A core assumption within this theory includes the belief that all individuals interact based on rules that are expected to be followed while engaging in communication.

These include constitutive and regulative rules. Constitutive rules "are essentially rules of meaning used by communicators to interpret or understand an event or message". If one individual sends a message to the other, the message receiver must then take that interaction and interpret what it means. Often, this can be done on an almost instantaneous level because the interpretation rules applied to the situation are immediate and simple.

This simply depends on each communicator's previous beliefs and perceptions within a given context and how they can apply these rules to the current communicative interaction.

Important to understand within the constructs of this theory is the fact that these "rules" of meaning "are always chosen within a context". The authors of this theory believe that there are a number of different context an individual can refer to when interpreting a communicative event.

These include the relationship context, the episode context, the self-concept context, and the archetype context. Relationship context This context assumes that there are mutual expectations between individuals who are members of a group. Episode context This context simply refers to a specific event in which the communicative act is taking place. Archetype context This context is essentially one's image of what his or her belief consists of regarding general truths within communicative exchanges.

Furthermore, Pearce and Cronen believe that these specific contexts exist in a hierarchical fashion.

Interpersonal Relationships and Skills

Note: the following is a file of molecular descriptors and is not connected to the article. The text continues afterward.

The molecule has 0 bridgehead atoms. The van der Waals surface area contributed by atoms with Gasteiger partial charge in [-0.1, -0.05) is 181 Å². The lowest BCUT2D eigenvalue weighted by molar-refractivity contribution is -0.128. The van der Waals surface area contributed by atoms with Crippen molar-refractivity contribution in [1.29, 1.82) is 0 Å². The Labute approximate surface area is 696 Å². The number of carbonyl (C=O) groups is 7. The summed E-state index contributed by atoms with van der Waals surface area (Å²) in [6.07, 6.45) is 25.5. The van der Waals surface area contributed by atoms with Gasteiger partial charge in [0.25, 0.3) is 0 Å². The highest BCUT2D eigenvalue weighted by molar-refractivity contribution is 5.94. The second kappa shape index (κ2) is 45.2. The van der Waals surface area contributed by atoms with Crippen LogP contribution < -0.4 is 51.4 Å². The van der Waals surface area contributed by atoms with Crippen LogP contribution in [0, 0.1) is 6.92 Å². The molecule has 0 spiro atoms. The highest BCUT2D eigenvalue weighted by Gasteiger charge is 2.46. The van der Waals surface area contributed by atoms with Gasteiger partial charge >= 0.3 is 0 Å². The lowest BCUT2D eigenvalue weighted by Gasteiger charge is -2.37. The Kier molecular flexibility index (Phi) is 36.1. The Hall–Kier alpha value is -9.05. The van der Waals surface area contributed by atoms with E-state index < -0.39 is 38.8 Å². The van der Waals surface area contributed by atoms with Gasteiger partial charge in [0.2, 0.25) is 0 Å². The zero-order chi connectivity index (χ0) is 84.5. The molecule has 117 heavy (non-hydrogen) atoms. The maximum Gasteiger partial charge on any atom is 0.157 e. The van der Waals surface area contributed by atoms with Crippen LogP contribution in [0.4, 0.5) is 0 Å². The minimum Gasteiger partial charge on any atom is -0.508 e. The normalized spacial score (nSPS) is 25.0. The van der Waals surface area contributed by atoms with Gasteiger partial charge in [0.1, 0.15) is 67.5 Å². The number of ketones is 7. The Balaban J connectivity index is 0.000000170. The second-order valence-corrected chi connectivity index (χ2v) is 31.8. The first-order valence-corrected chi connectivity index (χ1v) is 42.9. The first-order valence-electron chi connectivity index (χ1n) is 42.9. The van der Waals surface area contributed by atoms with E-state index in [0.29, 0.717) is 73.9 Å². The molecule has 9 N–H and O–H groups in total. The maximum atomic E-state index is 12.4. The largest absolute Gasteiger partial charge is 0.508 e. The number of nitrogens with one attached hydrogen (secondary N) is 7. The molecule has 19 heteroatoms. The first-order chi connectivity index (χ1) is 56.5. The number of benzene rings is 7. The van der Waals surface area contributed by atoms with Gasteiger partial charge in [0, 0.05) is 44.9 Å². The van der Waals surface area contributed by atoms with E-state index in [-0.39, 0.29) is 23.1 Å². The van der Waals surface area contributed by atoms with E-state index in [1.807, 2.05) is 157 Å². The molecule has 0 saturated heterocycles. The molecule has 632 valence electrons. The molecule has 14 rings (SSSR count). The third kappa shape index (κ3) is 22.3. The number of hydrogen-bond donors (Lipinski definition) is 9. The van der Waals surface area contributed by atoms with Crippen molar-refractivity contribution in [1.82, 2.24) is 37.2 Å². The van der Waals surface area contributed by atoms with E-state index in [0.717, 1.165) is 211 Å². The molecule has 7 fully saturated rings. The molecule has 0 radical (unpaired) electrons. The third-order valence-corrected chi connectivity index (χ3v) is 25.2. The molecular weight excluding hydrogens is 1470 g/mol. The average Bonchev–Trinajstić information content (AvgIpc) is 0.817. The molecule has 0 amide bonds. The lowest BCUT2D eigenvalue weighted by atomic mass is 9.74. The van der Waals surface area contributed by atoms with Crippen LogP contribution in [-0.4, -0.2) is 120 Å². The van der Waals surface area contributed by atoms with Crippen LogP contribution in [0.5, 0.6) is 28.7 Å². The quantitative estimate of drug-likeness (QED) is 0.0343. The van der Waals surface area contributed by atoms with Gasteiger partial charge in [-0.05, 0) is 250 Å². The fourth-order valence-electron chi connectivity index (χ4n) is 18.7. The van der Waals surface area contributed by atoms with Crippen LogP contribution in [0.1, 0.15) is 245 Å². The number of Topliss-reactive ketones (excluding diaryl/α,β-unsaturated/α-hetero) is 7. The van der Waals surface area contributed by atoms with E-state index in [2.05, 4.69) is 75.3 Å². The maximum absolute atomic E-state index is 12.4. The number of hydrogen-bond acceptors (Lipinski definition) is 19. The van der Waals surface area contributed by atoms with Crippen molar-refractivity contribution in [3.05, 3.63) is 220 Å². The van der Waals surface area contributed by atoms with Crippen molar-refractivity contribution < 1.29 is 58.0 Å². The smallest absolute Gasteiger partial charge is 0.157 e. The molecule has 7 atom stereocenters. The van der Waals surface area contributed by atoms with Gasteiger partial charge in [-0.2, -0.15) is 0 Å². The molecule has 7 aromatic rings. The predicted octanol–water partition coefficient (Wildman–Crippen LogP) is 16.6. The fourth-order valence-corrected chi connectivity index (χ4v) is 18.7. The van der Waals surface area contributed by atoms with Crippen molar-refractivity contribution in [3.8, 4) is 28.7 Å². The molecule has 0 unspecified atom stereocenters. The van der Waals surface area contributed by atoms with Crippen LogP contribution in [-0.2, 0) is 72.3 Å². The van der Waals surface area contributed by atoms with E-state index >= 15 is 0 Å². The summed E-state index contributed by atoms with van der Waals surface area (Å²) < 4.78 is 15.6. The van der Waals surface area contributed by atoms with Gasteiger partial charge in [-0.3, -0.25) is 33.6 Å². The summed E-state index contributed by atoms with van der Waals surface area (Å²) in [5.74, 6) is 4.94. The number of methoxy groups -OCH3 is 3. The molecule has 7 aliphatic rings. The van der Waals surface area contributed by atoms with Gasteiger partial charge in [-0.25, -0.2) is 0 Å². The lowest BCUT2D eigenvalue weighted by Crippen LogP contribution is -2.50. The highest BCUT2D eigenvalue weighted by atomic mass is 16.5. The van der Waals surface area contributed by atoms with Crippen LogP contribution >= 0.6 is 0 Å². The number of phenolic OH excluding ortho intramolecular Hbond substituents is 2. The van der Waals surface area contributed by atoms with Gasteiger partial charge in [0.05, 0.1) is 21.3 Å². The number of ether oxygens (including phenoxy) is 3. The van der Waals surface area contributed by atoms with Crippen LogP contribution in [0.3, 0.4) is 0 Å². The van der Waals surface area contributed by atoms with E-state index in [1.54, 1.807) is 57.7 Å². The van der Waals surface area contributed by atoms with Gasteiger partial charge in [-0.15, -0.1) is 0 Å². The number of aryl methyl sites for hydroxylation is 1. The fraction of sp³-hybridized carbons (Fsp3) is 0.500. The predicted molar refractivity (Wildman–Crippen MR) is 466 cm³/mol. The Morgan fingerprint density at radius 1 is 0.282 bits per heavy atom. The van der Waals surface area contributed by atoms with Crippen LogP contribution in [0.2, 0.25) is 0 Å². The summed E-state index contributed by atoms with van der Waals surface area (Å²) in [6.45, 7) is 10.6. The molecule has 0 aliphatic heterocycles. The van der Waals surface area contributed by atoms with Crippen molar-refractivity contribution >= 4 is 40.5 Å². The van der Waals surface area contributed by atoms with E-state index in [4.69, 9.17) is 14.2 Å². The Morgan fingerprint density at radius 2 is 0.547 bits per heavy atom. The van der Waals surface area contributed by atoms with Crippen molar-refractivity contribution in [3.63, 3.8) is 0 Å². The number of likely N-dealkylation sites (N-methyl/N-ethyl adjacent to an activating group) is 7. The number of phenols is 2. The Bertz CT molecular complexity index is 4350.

This theory assumes that the bottom level of this hierarchy consists of the communicative act. Next, the hierarchy exists within the relationship context, then the episode context, followed by the self-concept context, and finally the archetype context. Social penetration theory[ edit ] Main article: Social penetration theory Developed by Irwin Altman and Dallas Taylor, the social penetration theory was made to provide conceptual framework that describes the development in interpersonal relationships.

This theory refers to the reciprocity of behaviors between two people who are in the process of developing a relationship. The behaviors vary based on the different levels of intimacy that a relationship encounters.

This analogy suggests that like an onion, personalities have "layers" that start from the outside what the public sees all the way to the core one's private self. Often, when a relationship begins to develop, it is customary for the individuals within the relationship to undergo a process of self-disclosure. These stages include the orientation, exploratory affective exchange, affective exchange, and stable exchange. Exploratory affective stage Next, individuals become somewhat more friendly and relaxed with their communication styles.

relationship between interpersonal communication and

If the business owner has a problem with interpersonal skills, then his employees may not project the image he wants to convey. Communication With Employees When it comes to training employees, the business owner should learn to read the employees. The sooner a business owner picks up on the fact that the new concept has not resonated with the employee, the sooner the business owner can correct the problem. In addition to reading employees, business owners should listen to their employees.

As employees spend a lot of time with the actual customers of the business, the employees can articulate what customers seek when they patronize the business. Communication With the Public In using interpersonal skills, the better the business owner communicates his message to prospective customers, the more the business will prosper.

The business owner can use his interpersonal skills to inform the public of his goods or services and to persuade the public to purchase goods or services from his business.